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5 Field Recorders Under $500

5 Field Recorders Under $500

These devices can help you create studio-quality tracks on the fly—anywhere.

They’re small, but create WAV-file, studio-quality sounds. I’m talking about portable field recorders—a valuable and affordable tool for location recordings, live music, podcasts, and videographers and filmmakers. They come in a wide range of prices and offer a variety of functions, like interchangeable microphone capsules, multi-tracking, and USB interface capability. Plus, the noise issues associated with earlier iterations of these recorders is nonexistent. Here’s five, in the $199 to $499 price range, worth investigating. And note that Sony, Tascam, and Zoom have more models at lower and higher pricing.

Zoom H8 8-Input Handy Recorder

This feature-packed recorder has 12 tracks, can be used as a USB interface, and records 24-bit/96 kHz audio. The H8 has two XLR/TRS inputs and four XLR inputs, and four mic preamps with phantom power. It can be bus-powered, battery-powered (four AAs), or you can use a power adapter. Onboard is an XY mic attachment with interchangeable capsules—and these capsules sound fantastic. The software has three setups for operation: field, music, and podcast, and each is optimized for those types of recordings. Other features include an automatic backup record, a six-second pre-record function, a built-in compressor and limiter, a metronome, and a speaker for playback. Tracks are recorded to an SD card.

All that utility makes the Zoom H8 the most versatile recorder I’ve seen. Plus, I’ve had a lot of experience with Zoom recorders, in many different settings, and they are reliable and rugged. If this is at the top end of your budget, rest assured it’s worth it.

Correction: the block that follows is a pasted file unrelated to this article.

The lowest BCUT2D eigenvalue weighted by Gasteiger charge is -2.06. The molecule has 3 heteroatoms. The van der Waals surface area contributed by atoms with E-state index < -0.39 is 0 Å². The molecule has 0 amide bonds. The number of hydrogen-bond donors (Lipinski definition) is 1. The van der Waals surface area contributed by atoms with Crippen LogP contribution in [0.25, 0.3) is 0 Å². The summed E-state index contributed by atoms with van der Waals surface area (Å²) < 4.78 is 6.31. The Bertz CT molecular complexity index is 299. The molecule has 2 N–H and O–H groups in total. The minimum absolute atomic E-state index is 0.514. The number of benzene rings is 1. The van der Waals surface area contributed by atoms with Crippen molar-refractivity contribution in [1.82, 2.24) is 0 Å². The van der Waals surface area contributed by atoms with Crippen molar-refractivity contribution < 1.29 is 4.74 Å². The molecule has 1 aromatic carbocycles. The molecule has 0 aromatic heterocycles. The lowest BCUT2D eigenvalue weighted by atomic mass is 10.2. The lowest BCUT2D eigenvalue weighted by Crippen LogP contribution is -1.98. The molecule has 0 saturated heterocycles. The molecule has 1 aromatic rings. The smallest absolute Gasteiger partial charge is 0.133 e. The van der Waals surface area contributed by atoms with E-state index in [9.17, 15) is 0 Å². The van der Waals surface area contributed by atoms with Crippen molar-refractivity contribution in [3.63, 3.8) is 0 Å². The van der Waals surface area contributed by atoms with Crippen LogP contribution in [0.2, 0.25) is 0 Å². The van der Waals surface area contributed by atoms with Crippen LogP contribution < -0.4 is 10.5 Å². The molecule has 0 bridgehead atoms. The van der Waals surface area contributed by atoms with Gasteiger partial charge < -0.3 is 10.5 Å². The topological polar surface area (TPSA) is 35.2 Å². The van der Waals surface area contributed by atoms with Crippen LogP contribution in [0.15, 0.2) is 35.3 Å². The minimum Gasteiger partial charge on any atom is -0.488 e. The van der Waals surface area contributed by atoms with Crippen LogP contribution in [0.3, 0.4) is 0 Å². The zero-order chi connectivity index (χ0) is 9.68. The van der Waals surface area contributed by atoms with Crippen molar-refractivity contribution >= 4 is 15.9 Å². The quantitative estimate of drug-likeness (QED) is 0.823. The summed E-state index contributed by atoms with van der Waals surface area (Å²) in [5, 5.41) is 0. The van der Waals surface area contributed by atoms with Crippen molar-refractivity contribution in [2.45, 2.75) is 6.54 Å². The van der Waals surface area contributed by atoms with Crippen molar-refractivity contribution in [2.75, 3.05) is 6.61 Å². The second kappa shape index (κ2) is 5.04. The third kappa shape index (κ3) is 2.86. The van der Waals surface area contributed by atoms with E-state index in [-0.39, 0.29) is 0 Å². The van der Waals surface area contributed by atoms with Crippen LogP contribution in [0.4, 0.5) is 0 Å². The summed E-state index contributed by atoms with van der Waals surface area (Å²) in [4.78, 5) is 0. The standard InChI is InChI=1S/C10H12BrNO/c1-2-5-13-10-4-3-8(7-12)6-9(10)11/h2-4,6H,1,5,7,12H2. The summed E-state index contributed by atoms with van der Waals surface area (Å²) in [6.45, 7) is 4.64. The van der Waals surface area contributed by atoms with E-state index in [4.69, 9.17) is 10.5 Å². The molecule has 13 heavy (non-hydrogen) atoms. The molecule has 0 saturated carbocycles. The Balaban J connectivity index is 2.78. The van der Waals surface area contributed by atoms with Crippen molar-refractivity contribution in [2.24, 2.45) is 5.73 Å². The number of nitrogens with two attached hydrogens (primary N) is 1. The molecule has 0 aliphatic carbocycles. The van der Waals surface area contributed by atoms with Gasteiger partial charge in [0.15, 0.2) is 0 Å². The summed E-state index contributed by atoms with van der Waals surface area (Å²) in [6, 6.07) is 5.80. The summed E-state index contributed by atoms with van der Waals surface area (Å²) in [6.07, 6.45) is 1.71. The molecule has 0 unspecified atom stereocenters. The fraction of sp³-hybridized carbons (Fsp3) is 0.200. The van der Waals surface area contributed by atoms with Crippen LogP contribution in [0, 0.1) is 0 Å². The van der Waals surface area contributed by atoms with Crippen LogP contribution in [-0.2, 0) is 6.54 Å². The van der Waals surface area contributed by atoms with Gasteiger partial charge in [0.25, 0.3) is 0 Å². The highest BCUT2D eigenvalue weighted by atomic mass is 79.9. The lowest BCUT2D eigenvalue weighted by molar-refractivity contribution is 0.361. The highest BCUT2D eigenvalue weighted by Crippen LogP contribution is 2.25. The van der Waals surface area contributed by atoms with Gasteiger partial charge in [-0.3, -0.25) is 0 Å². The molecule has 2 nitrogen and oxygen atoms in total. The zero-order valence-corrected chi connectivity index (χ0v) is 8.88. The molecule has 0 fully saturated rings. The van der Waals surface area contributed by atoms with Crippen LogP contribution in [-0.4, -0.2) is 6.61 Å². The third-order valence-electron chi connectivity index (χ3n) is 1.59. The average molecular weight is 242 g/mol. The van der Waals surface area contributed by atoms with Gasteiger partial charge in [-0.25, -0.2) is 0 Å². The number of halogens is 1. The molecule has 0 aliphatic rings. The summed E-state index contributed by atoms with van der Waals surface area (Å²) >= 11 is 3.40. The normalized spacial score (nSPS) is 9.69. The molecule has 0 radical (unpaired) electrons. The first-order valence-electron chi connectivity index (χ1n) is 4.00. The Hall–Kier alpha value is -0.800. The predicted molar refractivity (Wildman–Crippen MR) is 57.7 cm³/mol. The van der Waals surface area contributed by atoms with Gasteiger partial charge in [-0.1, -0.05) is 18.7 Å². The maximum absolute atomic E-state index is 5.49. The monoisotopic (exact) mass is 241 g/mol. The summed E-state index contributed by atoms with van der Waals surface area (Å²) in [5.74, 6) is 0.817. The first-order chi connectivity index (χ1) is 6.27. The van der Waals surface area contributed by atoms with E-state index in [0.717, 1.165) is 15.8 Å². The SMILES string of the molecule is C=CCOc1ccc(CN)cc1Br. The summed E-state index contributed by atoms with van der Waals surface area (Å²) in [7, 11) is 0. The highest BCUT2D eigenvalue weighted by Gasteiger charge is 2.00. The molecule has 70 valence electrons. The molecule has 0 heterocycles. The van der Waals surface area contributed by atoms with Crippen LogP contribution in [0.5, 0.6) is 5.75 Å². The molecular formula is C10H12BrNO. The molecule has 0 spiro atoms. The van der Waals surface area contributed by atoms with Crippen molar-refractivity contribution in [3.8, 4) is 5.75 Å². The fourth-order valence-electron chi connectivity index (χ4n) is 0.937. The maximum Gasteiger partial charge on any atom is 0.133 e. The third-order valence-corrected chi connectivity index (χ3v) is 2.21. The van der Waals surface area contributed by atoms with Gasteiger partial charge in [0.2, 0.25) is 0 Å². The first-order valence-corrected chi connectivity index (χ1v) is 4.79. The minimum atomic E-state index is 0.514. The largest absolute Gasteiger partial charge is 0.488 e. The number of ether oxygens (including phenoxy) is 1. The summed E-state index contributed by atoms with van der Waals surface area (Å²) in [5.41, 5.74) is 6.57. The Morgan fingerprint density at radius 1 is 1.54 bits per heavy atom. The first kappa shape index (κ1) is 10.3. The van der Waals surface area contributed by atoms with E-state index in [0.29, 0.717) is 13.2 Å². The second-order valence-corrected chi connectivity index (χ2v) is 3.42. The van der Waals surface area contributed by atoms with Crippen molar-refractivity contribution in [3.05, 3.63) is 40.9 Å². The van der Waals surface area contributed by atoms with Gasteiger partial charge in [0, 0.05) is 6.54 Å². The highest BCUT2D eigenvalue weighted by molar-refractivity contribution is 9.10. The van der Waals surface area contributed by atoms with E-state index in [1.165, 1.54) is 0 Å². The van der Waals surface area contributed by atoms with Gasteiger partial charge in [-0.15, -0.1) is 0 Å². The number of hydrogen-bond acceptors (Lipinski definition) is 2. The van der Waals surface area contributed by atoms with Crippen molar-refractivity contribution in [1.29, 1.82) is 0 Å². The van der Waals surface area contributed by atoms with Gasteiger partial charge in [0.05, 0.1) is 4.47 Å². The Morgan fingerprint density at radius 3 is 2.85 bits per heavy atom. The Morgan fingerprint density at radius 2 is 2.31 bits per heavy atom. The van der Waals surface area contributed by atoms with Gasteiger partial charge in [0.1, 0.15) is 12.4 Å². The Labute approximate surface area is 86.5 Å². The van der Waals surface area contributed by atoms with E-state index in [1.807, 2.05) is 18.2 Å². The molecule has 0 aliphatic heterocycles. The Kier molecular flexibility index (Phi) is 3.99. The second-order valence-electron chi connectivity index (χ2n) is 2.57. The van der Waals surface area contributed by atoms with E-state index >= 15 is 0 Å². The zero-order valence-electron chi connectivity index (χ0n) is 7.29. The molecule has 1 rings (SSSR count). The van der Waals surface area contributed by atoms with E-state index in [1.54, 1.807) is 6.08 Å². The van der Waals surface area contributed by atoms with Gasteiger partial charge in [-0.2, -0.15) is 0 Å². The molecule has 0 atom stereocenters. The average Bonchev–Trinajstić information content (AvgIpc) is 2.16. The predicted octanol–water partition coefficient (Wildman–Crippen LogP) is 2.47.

$399 street,

“A good rule of thumb for those of us recording music is to be sure you’re choosing a model with the inputs, microphone and power options, and channels that you need.”

Tascam Portacapture X6 6-Channel 32-bit Portable Audio Field Recorder

This is a great-sounding, high-quality recorder that’s extremely easy to use, with a quick learning curve. It has built-in stereo mics, two XLR inputs, and phantom power, records at 32-bit/96 kHz, and offers reverb. The Portacapture X6 can be bus-powered, and works as an interface with your DAW. It also sports a 2.4” color touchscreen. Although it’s rugged and well-built, the Portacapture X6 doesn’t have enough inputs for complex music recording. But it’s great at everything else field recorders do. And like all the recorders in this overview, it is solid and reliable, and should hold up for years.

$299 street,

Sony PCM-D10 High-Resolution Digital Audio Recorder

Sony is known for making solid, reliable home and studio equipment, and the PCM-D10 is no exception. This recorder includes two internal microphones that can be adjusted to three different patterns, two XLR/TRS combo inputs, and 48V phantom power. Extras include Bluetooth capability and a digital limiter. You can’t go wrong with its dependability, build, and ease of use, but since the PCM-D10 has fewer features than some less expensive recorders, it’s pretty pricey.

$499 street,

Roland R-07 2-Channel Handheld Recorder

This pocket-sized 24-bit/96 kHz recorder is high-quality, with built-in stereo microphones, but by design has fewer channels and features than the other recorders here. However, it is also the least costly and would suffice for field recordings, environmental sounds, and maybe podcast material, or interviews. It has no XLR inputs, so for music it’s mostly practical for grabbing ideas and sketches.

$199 street,

Olympus OM System LS-P5 Linear PCM Recorder

The Olympus LS-P5 is manufactured by a company that’s made its bones in the camera/video/film world, so it’s no surprise that it’s targeted at that market. Features include three microphones, Bluetooth, and a low-cut filter. The Olympus has no XLR inputs, but it’s suitable for field recording or video production, and, depending on your methodology, podcasting.

$249 street,

And that’s a miniscule sampling of the field recorders available. But a good rule of thumb for those of us recording music is to be sure you’re choosing a model with the inputs, microphone and power options, and channels that you need.

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